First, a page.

Emily Bronte's Wuthering Heights is structured around a series of dichotomies. (Discuss the significance of as many examples as you can give.)
A metaphysical novel that separates and intertwines the wild and the tame, the intellectual and the passionate, the old and the young, the refined and the rustic, Wuthering Heights contains several dichotomies.
- The Narrators
The understated Nelly, who seems unperturbed by anything differs from the conventional and imaginative Mr. Lockwood, who scrapes the arm of the first Catherine's ghost that appears at the window where he sleeps when held up by a snowstorm. In contrast to Lockwood's, Nelly's observations are keener; in one instance, Lockwood thinks Heathcliff is "a superior fellow" when he first meets him.
- The Earnshaws and Heathcliff
When Heathcliff is brought home by Mr. Earnshaw, he stands in sharp contrast to the gentry; Heathcliff is a gamin from the streets of London. This disparity of social class will forever separate Heathcliff from Hindley and even Catherine, who because of this divide, refuses to marry him.
- Wuthering Heights and Thrushcross Grange
The wild scenery surrounding the Heights, the moors and the rugged terrain of Wuthering Heights contrasts with the gentle land of Thrushcross Grange. Likewise, the emotions of those on Wuthering Heights are not as civilized as those from Thrushcross.
- Edgar Linton and Heathcliff
The quintessential gentleman, Edgar Linton is in sharp contrast to Cathy. When Catherine as his wife has fits of passion, Edgar retires to his library and leaves her alone, rather than engaging with her in rage as does Heathcliff, who later tells her she cannot leave him as she is dying, and beats his head against a tree after she passes away. Inside, Edgar sits quietly beside her body.
- Isabella and Heathcliff
The spoiled Isabella Linton becomes infatuated with the dark, brooding Heathcliff and marries him with little knowledge of him. Dominated by Heathcliff, she quickly becomes unhappy and move to London.
- Hindley Earnshaw and Heathcliff
Jealous as a boy of Heathcliff's stealing the attention of his father, Hindley continually maligns and degrades Heathcliff. So, after Frances Hindley dies and Heathcliff returns, Heathcliff encourages Hindley to drink, hoping to win all Hindley's money. In fact, Heathcliff even wins Wuthering Heights and Hindley is ruined.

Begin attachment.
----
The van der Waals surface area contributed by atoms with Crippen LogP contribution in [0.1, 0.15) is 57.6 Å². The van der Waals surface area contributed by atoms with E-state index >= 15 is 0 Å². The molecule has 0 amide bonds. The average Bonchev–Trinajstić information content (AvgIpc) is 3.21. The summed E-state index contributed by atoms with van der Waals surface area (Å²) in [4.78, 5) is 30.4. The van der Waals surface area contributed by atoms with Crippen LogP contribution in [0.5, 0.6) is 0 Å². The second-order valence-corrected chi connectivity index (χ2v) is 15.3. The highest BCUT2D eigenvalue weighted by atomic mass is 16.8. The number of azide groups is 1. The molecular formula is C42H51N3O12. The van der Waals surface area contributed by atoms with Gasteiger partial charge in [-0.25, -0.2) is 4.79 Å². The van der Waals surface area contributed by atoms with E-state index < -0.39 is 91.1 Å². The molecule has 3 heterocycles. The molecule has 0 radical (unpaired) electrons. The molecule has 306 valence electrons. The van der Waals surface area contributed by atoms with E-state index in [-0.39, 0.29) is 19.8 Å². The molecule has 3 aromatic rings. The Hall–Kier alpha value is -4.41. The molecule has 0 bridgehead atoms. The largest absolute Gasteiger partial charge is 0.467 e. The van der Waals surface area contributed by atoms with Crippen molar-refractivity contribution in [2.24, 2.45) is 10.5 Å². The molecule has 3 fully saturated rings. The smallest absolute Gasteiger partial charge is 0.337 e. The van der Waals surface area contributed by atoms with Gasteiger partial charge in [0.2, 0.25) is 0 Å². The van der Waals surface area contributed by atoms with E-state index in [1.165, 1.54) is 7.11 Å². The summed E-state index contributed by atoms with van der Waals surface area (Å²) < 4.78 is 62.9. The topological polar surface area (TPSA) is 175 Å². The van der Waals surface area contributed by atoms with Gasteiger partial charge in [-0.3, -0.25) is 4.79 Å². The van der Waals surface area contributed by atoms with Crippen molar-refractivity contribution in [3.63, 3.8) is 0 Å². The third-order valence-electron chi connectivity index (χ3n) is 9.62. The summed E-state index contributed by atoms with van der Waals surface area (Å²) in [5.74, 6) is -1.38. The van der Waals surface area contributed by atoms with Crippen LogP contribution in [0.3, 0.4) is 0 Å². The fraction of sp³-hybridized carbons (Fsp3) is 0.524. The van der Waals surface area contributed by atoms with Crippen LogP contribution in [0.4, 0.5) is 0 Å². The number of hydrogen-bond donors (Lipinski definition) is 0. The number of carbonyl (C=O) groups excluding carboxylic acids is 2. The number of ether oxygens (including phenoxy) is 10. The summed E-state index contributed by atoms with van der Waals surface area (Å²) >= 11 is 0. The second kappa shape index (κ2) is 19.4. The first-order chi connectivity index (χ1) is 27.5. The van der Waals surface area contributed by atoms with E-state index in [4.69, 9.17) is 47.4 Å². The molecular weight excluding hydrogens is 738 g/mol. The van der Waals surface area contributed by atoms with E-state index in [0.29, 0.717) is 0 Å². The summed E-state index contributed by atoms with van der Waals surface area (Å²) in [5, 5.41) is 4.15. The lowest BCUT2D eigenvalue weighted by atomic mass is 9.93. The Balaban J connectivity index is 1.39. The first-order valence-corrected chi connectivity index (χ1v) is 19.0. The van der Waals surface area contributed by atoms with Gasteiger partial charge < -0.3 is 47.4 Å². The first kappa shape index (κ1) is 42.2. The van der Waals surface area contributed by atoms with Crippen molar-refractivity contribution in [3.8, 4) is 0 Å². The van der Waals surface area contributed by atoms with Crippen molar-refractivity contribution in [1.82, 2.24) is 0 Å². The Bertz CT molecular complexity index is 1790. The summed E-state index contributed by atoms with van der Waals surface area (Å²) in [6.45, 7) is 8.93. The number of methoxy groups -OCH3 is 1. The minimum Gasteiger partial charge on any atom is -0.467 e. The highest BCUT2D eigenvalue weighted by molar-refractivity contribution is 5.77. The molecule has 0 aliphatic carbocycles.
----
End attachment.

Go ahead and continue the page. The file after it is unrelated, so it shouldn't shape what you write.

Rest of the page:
- Heathcliff and Heathcliff
Heathcliff, as Nelly knows, is both human and inhuman. He loves Catherine passionately and with his soul; yet, he is cruel and animal-like; he exploits Hindley, Isabella, obtaining her property, and Hareton, whom he keeps ignorant until Hareton is helped by Catherine.
- Catherine Linton and Linton Heathcliff
After his mother, Isabella, dies, Linton comes to live at Wuthering Heights. He is forced by Heathcliff to marry Catherine, whose inheritance will go to him, but he dies, so the fortune goes to Heathcliff.
- Catherine and Hareton
These two are much like the original Catherine and Heathcliff. Hareton is coarse and belligerent, but Cathy argues with him, calling him names because he cannot read. However, after being left with no one else, Catherine finally reaches out to him, teaching him to read. They fall in love, and resemble the first Catherine and young Heathcliff.
- Heathcliff and ghosts of the past.
As Heathcliff notices the lovers, he looks "disarmed." Turning toward them he asks,
"It is a poor conclusion....An absurb termination to my violent exertions?"
He has the opportunity to destroy both the Earnshaw and Linton families, but does not do so.Instead, he sees a "strange change" approaching.
- dichotomy: division into two mutually exclusive, opposed, or contradictory groups
The most significant examples of dichotomy is that between Heathcliffr's young years on the estate and the that of the contrasts between Catherine and Heathcliff.
There were two dichotomous groups after Heathcliff came: Catherine and her brother versus Heathcliff.
Catherine and Heathcliff presented dichotomy and conflict after they came of age because, though they felt overwhelming passion for each other, there was a social divide between them that dictated the dichotomy become more entrenched: Catherine and Heathcliff could never marry.